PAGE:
202. Memorandum From the Assistant Secretary of State for African Affairs (Williams) to the Under Secretary of State (Ball)1


  • The President’s Views on Tshombe’s U.S. Visit2

I had an opportunity immediately after the President said goodbye to Prime Minister Adoula the afternoon of February 5 to show the President the telegram reporting Tshombe’s desire to make his visit to the United States now for the additional purpose of talking to Adoula.3

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The President stated that our letting Tshombe come here to talk to Adoula would be insulting to the latter. He then referred to Tshombe’s hope to visit the United States to attend rallies and make other public appearances. He said that we should not let Tshombe come unless he can come on a Congo passport under circumstances that would cause Prime Minister Adoula to be willing to grant him one. Under present circumstances he thought it would not be in our interest for him to come.

I mentioned that we are not required by law to insist that Tshombe travel on a Congo passport, that we can give a visa on a piece of paper. I added that we had, for example, done something like this for people like Holden Roberto4 and that there might well be public criticism and senatorial criticism if in the light of these precedents and our open door policy of freedom of travel we refuse to do so for Tshombe.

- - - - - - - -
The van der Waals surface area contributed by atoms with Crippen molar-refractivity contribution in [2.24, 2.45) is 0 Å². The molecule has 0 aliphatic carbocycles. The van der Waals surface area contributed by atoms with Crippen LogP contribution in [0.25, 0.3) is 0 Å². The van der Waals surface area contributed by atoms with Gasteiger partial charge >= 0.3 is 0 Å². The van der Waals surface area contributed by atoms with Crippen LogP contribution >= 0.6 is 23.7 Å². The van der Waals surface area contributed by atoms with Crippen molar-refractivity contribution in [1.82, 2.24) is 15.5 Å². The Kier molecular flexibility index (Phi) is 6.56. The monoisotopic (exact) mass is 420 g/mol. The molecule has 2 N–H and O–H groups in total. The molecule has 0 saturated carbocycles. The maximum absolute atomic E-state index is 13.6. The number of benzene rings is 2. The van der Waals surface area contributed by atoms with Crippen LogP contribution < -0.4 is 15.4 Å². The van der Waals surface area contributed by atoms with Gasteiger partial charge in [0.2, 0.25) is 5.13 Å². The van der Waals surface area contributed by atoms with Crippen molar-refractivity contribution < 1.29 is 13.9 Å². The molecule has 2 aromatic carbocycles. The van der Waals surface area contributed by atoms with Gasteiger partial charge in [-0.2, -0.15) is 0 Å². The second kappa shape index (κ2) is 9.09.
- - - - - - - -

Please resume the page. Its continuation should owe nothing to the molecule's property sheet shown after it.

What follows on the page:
The President said that when it was not in our interest to give a visa at a particular time we had declined to do so and he cited the Formosan nationalist as a case in point. He said he took it that we could keep someone out for a desired period of time until circumstances changed sufficiently to make a visit constructive, that this is what we were doing with the Formosan. He added, laughingly, with regard to the public relations and senatorial impact, that he would put me out in front on this one.5

  1. Source: Department of State, Central Files, 033.70G11/2–762. Confidential; Limit Distribution. Drafted by Vance.
  2. On January 19, Tshombe had requested a visa for the purpose of visiting the United States to participate in a March 7 Katanga Freedom Rally at Madison Square Garden. (Telegram 1024 from Elisabethville, January 19; ibid., 770G.00/1–1962) Telegram 1319 to Léopoldville, January 26, stated that while Tshombe would not be given a visa in a Katangan passport, refusal of a visa could seriously prejudice the Department’s ability to retain public support for U.S. policy in the Congo. Hoffacker was instructed to try to dissuade Tshombe from visiting the United States under the auspices of the rally organizers and instructed Gullion to try to persuade Adoula to offer a Congolese passport to Tshombe. (Ibid., 770G.00/1–2662) Further documentation on this subject is ibid., 770G.00.
  3. Telegram 1106 from Elisabethville, February 5. (Ibid., 770G.00/2–562)
  4. Head of the Uniao das Populacoes de Angola.
  5. Telegram 532 to Elisabethville, February 5, stated that if Tshombe continued to show interest in a trip to the United States, the Consulate should advise him that the situation in the Congo was “too disturbed” for a visit by Tshombe to be “fruitful” and should urge him to postpone consideration of a visit until implementation of the Kitona agreement was well underway. (Department of State, Central Files, 770G.00/2–562) Telegram 1127 from Elisabethville, February 6, reported that Hoffacker had so informed Tshombe and that he had accepted it calmly. (Ibid., 770G.00/2–662)